10 More Psychopomps Of Ancient Mythology
Many early mythologies had a number of things in common, including the belief that the soul needed someone to guide it to the afterlife. Some were benign, even helpful, while others could be a source of intense torture and pain. Even in today’s religions, there are gods or demons who take on the role, showing that ancient people were not that different from us.
Ogmios was the Celtic god of eloquence, as well as a psychopomp. Described as an older version of the Greek hero Heracles, or sometimes the Greek god Hermes, Ogmios used his powers of oration to convince men to follow him to the underworld. Ogmios also had the ability to create defixiones—curse tablets—which he used to bind people to him. When he had convinced a soul to follow him, Ogmios attached chains to his victim’s tongue and pulled them through his ears, like a supernatural version of the classic “two cups and a piece of string” telephone. The Roman writer Lucian said those enthralled by Ogmios were grateful to be attached to him by a chain and would be depressed if released.
9 Papa Ghede
Papa Ghede is the god of death in the Voodoo religion. Believed to be the corpse of the first man who ever died, Papa Ghede waits at the crossroads of life and death, guiding the souls of the recently deceased to Guinee, the spirit world. Since it originated among African slaves, the afterlife is usually represented by Africa itself. Papa Ghede knows everything that goes on in every minute of existence, even among the dead. He is usually depicted as a man with a hat and a cigar, and he is known for having a strong, sometimes crass sense of humor. During ceremonies for other deities in the Voodoo religion, Papa Ghede is said to show up just to get drunk and crash the party. In case you meet him, rum is his alcohol of choice.
Izanami-no-Mikoto is the goddess of creation and death in the Shinto religion. Izanami-no-Mikoto is not a psychopomp in the traditional sense. She is a shinigami: To the followers of Shinto, this is a god or goddess who can cause the deaths of mortals, directly or indirectly. In fact, Izanami-no-Mikoto translates into English as “she who invites.” In addition to her role as a pseudo-psychopomp, she also is known as the creator of the first land, with Izanagi-no-Mikoto, her one-time husband. She died giving birth to her son Kagu-Tsuchi, the personification of fire. Izanagi-no-Mikoto later killed his son, incensed that he was the cause of his wife’s death.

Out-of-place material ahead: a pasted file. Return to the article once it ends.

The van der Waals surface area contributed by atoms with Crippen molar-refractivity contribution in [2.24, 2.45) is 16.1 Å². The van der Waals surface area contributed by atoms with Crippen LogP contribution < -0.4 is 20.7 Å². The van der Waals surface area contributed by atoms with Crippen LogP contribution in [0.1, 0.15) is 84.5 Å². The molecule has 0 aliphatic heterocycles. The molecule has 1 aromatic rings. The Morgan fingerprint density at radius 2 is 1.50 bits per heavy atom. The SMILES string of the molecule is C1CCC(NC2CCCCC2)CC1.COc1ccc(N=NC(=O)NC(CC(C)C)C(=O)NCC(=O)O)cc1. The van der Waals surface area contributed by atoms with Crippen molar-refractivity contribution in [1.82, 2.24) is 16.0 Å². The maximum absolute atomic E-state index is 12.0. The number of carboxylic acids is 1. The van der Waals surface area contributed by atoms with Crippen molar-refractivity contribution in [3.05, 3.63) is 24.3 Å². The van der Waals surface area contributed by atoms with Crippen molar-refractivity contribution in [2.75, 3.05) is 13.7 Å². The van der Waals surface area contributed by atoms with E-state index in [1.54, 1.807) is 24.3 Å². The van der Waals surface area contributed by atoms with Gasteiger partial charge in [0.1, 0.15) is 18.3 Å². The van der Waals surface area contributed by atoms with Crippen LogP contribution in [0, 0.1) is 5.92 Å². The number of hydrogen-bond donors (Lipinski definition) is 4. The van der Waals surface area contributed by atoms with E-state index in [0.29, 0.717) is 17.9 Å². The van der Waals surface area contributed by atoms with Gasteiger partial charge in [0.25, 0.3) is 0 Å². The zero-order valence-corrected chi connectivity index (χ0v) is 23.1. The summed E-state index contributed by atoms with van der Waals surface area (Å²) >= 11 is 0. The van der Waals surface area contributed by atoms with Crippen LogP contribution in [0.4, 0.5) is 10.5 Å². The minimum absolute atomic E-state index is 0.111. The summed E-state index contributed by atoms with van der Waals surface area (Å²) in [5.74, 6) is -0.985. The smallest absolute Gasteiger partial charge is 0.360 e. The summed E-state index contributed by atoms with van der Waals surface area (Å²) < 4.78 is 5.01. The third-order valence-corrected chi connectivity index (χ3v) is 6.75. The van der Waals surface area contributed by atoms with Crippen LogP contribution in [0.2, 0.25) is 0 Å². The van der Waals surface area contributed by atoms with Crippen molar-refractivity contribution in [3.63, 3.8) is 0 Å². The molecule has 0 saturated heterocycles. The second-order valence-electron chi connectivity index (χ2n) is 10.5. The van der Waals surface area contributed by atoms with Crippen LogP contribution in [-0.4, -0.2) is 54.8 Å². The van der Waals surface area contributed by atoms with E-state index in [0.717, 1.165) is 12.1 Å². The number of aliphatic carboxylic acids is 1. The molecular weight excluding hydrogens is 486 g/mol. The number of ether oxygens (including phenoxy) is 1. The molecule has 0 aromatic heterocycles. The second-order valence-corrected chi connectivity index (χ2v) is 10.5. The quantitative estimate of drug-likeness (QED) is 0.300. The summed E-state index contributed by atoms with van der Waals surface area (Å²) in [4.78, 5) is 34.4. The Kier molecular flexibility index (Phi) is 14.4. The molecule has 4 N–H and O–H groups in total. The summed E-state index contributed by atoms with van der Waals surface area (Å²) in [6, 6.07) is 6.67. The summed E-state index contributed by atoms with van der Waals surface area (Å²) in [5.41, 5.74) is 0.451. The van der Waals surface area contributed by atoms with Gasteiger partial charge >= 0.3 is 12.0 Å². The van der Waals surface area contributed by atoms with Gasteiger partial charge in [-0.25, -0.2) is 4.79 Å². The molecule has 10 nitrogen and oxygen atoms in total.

Oya was the goddess of fire, destruction, and the underworld in Yoruba mythology. Oya was also known as the goddess of the Niger River and was a powerful warrior. She was the guardian of the gates of death, where she waited for the souls of the dead so she could help them on their journey to the next realm. Yet she was not the personification of death—in Yoruba mythology, Oya was more a representative of life, closely related to their belief in reincarnation. If you want to get on her good side, bring her eggplant or red wine—it’s her preferred form of offering.
Anguta was the supreme god of the Inuit people and his job was different from that of most psychopomps, as his first step was to drag the souls of the dead down to Adlivun, a sort of Inuit purgatory. Next, Anguta hit them for a length of time determined by the number of sins the person had committed while alive. After a sufficient amount of punishment—normally about a year’s worth—the souls would be allowed to travel to Quidlivun, or the Land of the Moon, the Inuit version of heaven. Anguta’s name means “man with something to cut,” and he was so called because he chopped his daughter up, turning her into a goddess in the process.